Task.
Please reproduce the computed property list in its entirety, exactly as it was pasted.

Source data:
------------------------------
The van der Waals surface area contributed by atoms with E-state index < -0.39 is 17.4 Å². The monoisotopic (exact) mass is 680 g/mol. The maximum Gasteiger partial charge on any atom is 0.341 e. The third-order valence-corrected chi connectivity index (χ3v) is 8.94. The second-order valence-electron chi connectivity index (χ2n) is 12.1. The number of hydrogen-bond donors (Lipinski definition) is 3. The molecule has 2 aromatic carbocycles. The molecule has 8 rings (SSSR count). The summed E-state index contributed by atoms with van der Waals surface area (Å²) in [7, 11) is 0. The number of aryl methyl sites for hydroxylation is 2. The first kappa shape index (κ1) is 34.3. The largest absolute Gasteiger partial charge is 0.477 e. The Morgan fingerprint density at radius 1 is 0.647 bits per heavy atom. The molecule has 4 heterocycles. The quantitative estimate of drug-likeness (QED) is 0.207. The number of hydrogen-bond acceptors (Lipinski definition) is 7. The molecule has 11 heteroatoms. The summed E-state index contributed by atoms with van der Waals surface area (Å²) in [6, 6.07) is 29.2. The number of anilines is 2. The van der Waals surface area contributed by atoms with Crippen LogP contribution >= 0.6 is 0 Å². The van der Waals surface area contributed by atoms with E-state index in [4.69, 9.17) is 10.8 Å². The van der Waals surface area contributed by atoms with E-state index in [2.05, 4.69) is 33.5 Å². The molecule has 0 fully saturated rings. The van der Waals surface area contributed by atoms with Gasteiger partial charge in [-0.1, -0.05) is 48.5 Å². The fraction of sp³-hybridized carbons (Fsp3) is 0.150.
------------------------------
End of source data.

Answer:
The van der Waals surface area contributed by atoms with E-state index < -0.39 is 17.4 Å². The monoisotopic (exact) mass is 680 g/mol. The maximum Gasteiger partial charge on any atom is 0.341 e. The third-order valence-corrected chi connectivity index (χ3v) is 8.94. The second-order valence-electron chi connectivity index (χ2n) is 12.1. The number of hydrogen-bond donors (Lipinski definition) is 3. The molecule has 2 aromatic carbocycles. The molecule has 8 rings (SSSR count). The summed E-state index contributed by atoms with van der Waals surface area (Å²) in [7, 11) is 0. The number of aryl methyl sites for hydroxylation is 2. The first kappa shape index (κ1) is 34.3. The largest absolute Gasteiger partial charge is 0.477 e. The Morgan fingerprint density at radius 1 is 0.647 bits per heavy atom. The molecule has 4 heterocycles. The quantitative estimate of drug-likeness (QED) is 0.207. The number of hydrogen-bond acceptors (Lipinski definition) is 7. The molecule has 11 heteroatoms. The summed E-state index contributed by atoms with van der Waals surface area (Å²) in [6, 6.07) is 29.2. The number of anilines is 2. The van der Waals surface area contributed by atoms with Crippen LogP contribution >= 0.6 is 0 Å². The van der Waals surface area contributed by atoms with E-state index in [4.69, 9.17) is 10.8 Å². The van der Waals surface area contributed by atoms with E-state index in [2.05, 4.69) is 33.5 Å². The molecule has 0 fully saturated rings. The van der Waals surface area contributed by atoms with Gasteiger partial charge in [-0.1, -0.05) is 48.5 Å². The fraction of sp³-hybridized carbons (Fsp3) is 0.150.